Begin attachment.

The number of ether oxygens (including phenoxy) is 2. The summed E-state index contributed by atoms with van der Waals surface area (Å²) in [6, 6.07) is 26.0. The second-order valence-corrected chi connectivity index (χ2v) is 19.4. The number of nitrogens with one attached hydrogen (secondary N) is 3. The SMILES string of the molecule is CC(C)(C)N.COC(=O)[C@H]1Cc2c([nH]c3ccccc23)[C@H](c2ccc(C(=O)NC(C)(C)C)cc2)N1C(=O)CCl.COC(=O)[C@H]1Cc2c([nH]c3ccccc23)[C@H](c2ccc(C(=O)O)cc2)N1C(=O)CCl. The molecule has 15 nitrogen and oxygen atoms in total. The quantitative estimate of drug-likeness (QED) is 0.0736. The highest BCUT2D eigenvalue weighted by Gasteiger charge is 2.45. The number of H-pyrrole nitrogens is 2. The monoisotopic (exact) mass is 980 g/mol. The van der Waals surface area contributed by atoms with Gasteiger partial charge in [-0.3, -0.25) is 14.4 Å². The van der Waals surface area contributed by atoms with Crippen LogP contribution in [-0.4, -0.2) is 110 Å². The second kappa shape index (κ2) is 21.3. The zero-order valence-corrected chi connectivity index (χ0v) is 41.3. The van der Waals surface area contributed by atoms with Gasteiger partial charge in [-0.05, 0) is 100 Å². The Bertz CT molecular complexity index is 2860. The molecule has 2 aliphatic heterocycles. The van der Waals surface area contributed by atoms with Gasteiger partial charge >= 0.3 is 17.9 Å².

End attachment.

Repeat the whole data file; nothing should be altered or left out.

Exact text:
The number of ether oxygens (including phenoxy) is 2. The summed E-state index contributed by atoms with van der Waals surface area (Å²) in [6, 6.07) is 26.0. The second-order valence-corrected chi connectivity index (χ2v) is 19.4. The number of nitrogens with one attached hydrogen (secondary N) is 3. The SMILES string of the molecule is CC(C)(C)N.COC(=O)[C@H]1Cc2c([nH]c3ccccc23)[C@H](c2ccc(C(=O)NC(C)(C)C)cc2)N1C(=O)CCl.COC(=O)[C@H]1Cc2c([nH]c3ccccc23)[C@H](c2ccc(C(=O)O)cc2)N1C(=O)CCl. The molecule has 15 nitrogen and oxygen atoms in total. The quantitative estimate of drug-likeness (QED) is 0.0736. The highest BCUT2D eigenvalue weighted by Gasteiger charge is 2.45. The number of H-pyrrole nitrogens is 2. The monoisotopic (exact) mass is 980 g/mol. The van der Waals surface area contributed by atoms with Gasteiger partial charge in [-0.3, -0.25) is 14.4 Å². The van der Waals surface area contributed by atoms with Crippen LogP contribution in [-0.4, -0.2) is 110 Å². The second kappa shape index (κ2) is 21.3. The zero-order valence-corrected chi connectivity index (χ0v) is 41.3. The van der Waals surface area contributed by atoms with Gasteiger partial charge in [-0.05, 0) is 100 Å². The Bertz CT molecular complexity index is 2860. The molecule has 2 aliphatic heterocycles. The van der Waals surface area contributed by atoms with Gasteiger partial charge >= 0.3 is 17.9 Å².